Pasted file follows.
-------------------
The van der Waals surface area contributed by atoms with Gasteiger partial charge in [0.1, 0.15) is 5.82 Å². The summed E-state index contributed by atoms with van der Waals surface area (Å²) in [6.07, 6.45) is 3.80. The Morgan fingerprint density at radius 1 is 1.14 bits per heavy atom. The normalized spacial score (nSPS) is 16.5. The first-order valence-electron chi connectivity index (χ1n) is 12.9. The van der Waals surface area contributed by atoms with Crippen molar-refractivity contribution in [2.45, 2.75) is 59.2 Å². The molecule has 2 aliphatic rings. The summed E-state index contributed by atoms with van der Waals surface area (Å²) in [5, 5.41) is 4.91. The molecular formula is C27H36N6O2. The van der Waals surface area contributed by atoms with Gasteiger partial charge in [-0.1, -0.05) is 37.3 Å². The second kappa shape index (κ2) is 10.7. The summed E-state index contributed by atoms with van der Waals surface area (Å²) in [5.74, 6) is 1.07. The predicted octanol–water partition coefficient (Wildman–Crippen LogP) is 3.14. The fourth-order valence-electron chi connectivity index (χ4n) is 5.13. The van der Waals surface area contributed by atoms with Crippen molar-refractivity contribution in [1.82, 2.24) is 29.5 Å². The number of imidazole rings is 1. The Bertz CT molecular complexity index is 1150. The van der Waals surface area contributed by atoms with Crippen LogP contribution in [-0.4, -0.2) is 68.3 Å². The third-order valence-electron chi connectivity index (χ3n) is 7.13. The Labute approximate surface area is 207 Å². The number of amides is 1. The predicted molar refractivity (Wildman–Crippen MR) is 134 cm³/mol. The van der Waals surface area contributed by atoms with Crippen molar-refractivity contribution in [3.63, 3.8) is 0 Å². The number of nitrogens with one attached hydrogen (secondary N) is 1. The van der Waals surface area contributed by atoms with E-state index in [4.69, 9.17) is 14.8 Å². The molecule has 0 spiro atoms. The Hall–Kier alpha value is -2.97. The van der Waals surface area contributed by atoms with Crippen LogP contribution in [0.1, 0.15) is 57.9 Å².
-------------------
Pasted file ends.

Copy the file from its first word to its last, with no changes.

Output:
The van der Waals surface area contributed by atoms with Gasteiger partial charge in [0.1, 0.15) is 5.82 Å². The summed E-state index contributed by atoms with van der Waals surface area (Å²) in [6.07, 6.45) is 3.80. The Morgan fingerprint density at radius 1 is 1.14 bits per heavy atom. The normalized spacial score (nSPS) is 16.5. The first-order valence-electron chi connectivity index (χ1n) is 12.9. The van der Waals surface area contributed by atoms with Crippen molar-refractivity contribution in [2.45, 2.75) is 59.2 Å². The molecule has 2 aliphatic rings. The summed E-state index contributed by atoms with van der Waals surface area (Å²) in [5, 5.41) is 4.91. The molecular formula is C27H36N6O2. The van der Waals surface area contributed by atoms with Gasteiger partial charge in [-0.1, -0.05) is 37.3 Å². The second kappa shape index (κ2) is 10.7. The summed E-state index contributed by atoms with van der Waals surface area (Å²) in [5.74, 6) is 1.07. The predicted octanol–water partition coefficient (Wildman–Crippen LogP) is 3.14. The fourth-order valence-electron chi connectivity index (χ4n) is 5.13. The van der Waals surface area contributed by atoms with Crippen molar-refractivity contribution in [1.82, 2.24) is 29.5 Å². The number of imidazole rings is 1. The Bertz CT molecular complexity index is 1150. The van der Waals surface area contributed by atoms with Crippen LogP contribution in [-0.4, -0.2) is 68.3 Å². The third-order valence-electron chi connectivity index (χ3n) is 7.13. The Labute approximate surface area is 207 Å². The number of amides is 1. The predicted molar refractivity (Wildman–Crippen MR) is 134 cm³/mol. The van der Waals surface area contributed by atoms with Crippen molar-refractivity contribution in [3.63, 3.8) is 0 Å². The number of nitrogens with one attached hydrogen (secondary N) is 1. The van der Waals surface area contributed by atoms with E-state index in [4.69, 9.17) is 14.8 Å². The molecule has 0 spiro atoms. The Hall–Kier alpha value is -2.97. The van der Waals surface area contributed by atoms with Crippen LogP contribution in [0.1, 0.15) is 57.9 Å².